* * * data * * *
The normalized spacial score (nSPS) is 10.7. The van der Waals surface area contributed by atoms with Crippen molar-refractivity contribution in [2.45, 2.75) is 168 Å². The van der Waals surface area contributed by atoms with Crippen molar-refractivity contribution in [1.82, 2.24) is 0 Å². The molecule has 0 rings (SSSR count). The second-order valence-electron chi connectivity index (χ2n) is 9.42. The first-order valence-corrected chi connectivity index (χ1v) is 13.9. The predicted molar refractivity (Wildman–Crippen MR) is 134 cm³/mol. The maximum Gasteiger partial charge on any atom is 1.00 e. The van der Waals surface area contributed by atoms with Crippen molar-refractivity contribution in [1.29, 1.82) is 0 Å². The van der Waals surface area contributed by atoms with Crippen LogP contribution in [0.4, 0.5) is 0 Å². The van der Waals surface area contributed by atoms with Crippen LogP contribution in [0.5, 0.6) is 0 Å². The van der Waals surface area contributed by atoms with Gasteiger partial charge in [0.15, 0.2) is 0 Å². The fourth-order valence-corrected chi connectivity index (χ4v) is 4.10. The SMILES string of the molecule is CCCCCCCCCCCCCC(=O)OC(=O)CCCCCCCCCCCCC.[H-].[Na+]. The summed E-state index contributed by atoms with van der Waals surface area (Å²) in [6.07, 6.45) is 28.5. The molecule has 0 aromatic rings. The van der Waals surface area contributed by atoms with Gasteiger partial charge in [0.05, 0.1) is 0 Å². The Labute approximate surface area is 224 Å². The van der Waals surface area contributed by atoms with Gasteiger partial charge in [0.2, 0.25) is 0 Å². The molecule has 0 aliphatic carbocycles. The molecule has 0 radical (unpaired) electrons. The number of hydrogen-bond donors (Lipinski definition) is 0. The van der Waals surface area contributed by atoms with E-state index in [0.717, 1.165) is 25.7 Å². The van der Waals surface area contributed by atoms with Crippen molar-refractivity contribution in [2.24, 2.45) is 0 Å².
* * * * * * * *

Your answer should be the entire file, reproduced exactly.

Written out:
The normalized spacial score (nSPS) is 10.7. The van der Waals surface area contributed by atoms with Crippen molar-refractivity contribution in [2.45, 2.75) is 168 Å². The van der Waals surface area contributed by atoms with Crippen molar-refractivity contribution in [1.82, 2.24) is 0 Å². The molecule has 0 rings (SSSR count). The second-order valence-electron chi connectivity index (χ2n) is 9.42. The first-order valence-corrected chi connectivity index (χ1v) is 13.9. The predicted molar refractivity (Wildman–Crippen MR) is 134 cm³/mol. The maximum Gasteiger partial charge on any atom is 1.00 e. The van der Waals surface area contributed by atoms with Crippen molar-refractivity contribution in [1.29, 1.82) is 0 Å². The van der Waals surface area contributed by atoms with Crippen LogP contribution in [0.4, 0.5) is 0 Å². The van der Waals surface area contributed by atoms with Crippen LogP contribution in [0.5, 0.6) is 0 Å². The van der Waals surface area contributed by atoms with Gasteiger partial charge in [0.15, 0.2) is 0 Å². The fourth-order valence-corrected chi connectivity index (χ4v) is 4.10. The SMILES string of the molecule is CCCCCCCCCCCCCC(=O)OC(=O)CCCCCCCCCCCCC.[H-].[Na+]. The summed E-state index contributed by atoms with van der Waals surface area (Å²) in [6.07, 6.45) is 28.5. The molecule has 0 aromatic rings. The van der Waals surface area contributed by atoms with Gasteiger partial charge in [0.05, 0.1) is 0 Å². The Labute approximate surface area is 224 Å². The van der Waals surface area contributed by atoms with Gasteiger partial charge in [0.2, 0.25) is 0 Å². The molecule has 0 aliphatic carbocycles. The molecule has 0 radical (unpaired) electrons. The number of hydrogen-bond donors (Lipinski definition) is 0. The van der Waals surface area contributed by atoms with E-state index in [0.717, 1.165) is 25.7 Å². The van der Waals surface area contributed by atoms with Crippen molar-refractivity contribution in [2.24, 2.45) is 0 Å².